Tech Savvy: Booking, there's an app for that
When it comes to putting together your warm-weather winter getaway, the costs can quickly add up. Airfare, lodging, food and other entertainment expenses can make you think twice about taking a trip. Thankfully, there's a way to save a little mon...
When it comes to putting together your warm-weather winter getaway, the costs can quickly add up.
Airfare, lodging, food and other entertainment expenses can make you think twice about taking a trip. Thankfully, there's a way to save a little money on lodging for your next trip, weekend getaway or overnight stay.
Airbnb, founded in 2008, allows someone to turn an extra bedroom or their entire home into a short-term rental or lodging option for travelers. Simply put, you allow strangers to crash at your place in exchange for money.
If that sounds strange, scary or weird, don't worry, you're not alone. Airbnb isn't for everyone, but many people have found success using the online marketplace.
I've used Airbnb once, when my girlfriend and I took a weekend trip to Chicago last June. On a side note, don't go to Chicago in June, as it can be insanely, oppressively hot. If you do go, make sure your accommodations have air conditioning.
We decided to go to Chicago because I had never been there and the airfare was very affordable. When it came to deciding where to stay, we both agreed we'd be spending more time exploring the city than in our lodging, so we didn't want to spend too much on it. Instead, we'd rather spend that on entertainment or food.
The hotel rooms in Chicago were outside our price range, so we turned to Airbnb. We focused on a couple neighborhoods and were able to find an affordable place to stay. We found a studio apartment which we booked for $95 per night for 2 nights. After a $23 service fee and $31 in local and state lodging taxes, the total came to $244. I'm confident we would have paid at least $120 per night before taxes for a hotel room, which we would have hardly been in.
I messaged our host through the Airbnb app about when we would be arriving and leaving. She let us into her place when we got to Chicago, explained some things about the apartment, then turned the keys over to us. It went smoothly and was only slightly awkward, in a first-date kind of way.
You can provide feedback on your host after your visit, which helps identify good hosts and bad hosts, kind of like feedback on Ebay identifies good sellers and bad sellers. Hosts also provide feedback on guests, and I'm proud to say our host gave my girlfriend and I a stellar review.
How it works
While you're looking at places to stay on Airbnb, you get the general location of a place, but not the exact address. A small circle hovers over the place on a map, but you don't get the actual address unless you book the place, for safety purposes.
You can use Airbnb's website or mobile app to book lodging. Both the website and app are easy to use and navigate. It functions similar to other travel websites where you can search multiple airfare options at once. You enter where you'd like to go, how many people are going, when you'd like to go, how long you're staying and away you go.
If you're looking for something in a major city like New York City, Chicago, or Minneapolis, you can narrow down your search to different neighborhoods, like Lakeview in Chicago. This is helpful if you want to stay in a certain neighborhood that's near specific attractions you'd like to see.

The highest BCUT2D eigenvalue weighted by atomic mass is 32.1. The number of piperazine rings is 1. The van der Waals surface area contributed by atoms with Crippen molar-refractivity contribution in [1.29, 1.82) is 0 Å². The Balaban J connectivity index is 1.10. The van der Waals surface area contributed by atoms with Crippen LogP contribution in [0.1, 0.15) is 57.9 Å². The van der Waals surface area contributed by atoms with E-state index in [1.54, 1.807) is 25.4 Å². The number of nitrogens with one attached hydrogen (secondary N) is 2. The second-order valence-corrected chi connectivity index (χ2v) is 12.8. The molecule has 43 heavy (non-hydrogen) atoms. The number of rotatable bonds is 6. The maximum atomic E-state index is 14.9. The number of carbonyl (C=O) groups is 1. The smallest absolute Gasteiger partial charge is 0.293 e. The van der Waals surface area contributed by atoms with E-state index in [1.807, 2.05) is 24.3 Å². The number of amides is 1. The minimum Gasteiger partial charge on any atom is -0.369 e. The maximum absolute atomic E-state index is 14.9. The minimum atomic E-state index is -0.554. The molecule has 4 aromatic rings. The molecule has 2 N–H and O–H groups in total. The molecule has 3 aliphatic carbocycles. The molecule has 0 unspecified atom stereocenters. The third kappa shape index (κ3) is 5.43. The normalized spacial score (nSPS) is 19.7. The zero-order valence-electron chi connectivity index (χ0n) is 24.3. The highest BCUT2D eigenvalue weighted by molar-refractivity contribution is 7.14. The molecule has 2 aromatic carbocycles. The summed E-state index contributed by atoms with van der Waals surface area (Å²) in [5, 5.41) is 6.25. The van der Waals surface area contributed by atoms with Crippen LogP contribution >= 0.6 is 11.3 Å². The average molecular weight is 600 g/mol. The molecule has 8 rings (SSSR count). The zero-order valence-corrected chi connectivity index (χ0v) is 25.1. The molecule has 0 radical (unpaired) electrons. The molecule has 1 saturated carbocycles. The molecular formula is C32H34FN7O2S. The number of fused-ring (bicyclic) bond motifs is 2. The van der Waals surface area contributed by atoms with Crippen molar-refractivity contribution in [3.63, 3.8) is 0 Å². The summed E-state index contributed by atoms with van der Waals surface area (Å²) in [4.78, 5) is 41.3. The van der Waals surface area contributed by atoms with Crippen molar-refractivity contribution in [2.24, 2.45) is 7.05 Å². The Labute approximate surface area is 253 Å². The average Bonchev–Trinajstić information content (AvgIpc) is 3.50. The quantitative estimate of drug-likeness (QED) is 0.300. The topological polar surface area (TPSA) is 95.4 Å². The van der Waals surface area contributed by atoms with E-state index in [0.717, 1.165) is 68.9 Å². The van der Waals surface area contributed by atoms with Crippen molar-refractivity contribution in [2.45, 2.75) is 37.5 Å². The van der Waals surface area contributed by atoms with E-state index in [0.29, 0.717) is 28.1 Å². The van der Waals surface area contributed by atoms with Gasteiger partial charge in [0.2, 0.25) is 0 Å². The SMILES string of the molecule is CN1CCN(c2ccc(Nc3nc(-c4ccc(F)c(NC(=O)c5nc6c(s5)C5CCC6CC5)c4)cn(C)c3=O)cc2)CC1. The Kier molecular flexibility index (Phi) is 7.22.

You're then directed to a list of options which you can narrow based on price and amenities like air conditioning and Wi-Fi availability. An interactive map shows you where your options are, so you can also pick a place based on location. Each listing features interior photos of the place, so you can see what it looks like before you get there.
Once you've booked a place, you can message the host within the app to set up check in and check out times. Like I mentioned above, at this point, you can also get the address of the place you're staying at, so you can plan the rest of your trip.
You pay for the lodging within the app, so there's no credit card information or cash exchanged. Airbnb also calculates its own fees for the booking, as well as any local lodging taxes that apply.
Airbnb also offers the option to book "experiences" for your trip, which encompasses pretty much anything. It's like paying for a guided tour, except these experiences range from photography, dancing, shopping, crafting and more, including a wide variety of tours.
Why it works
Airbnb appeals to me as a lodging option because of the opportunity to visit and place and experience a resident's viewpoint of it. Instead of staying at a hotel, which depending on the location you visit, is just surrounded by other hotels, you get to stay in a neighborhood someone else has chosen to live in. For this reason, a good host on Airbnb also can serve as a defacto travel expert for the place you're visiting. You can ask them for recommendations on attractions, restaurants, bars and transportation, knowing the recommendations they give carry the approval of their personal experience.
Now that I've used Airbnb, I find myself from time to time checking out areas I haven't visited or even have plans to visit, just to see what options there are. I'd imagine the motivation for doing this is similar to what motivates people to look at home listings, even if they're not moving or buying a home. There's just a general curiosity about the places where people live, and browsing Airbnb helps scratch that itch.
My girlfriend and I want to take more trips to different places in the U.S., and based on our experiences with Airbnb in Chicago, I'm confident we'll turn to the service again in the future. We got what we were looking for at a good price and had a good experience. Overall, I'd give my Airbnb experience, and the service in general, three spare bedrooms in a stranger's home out of five.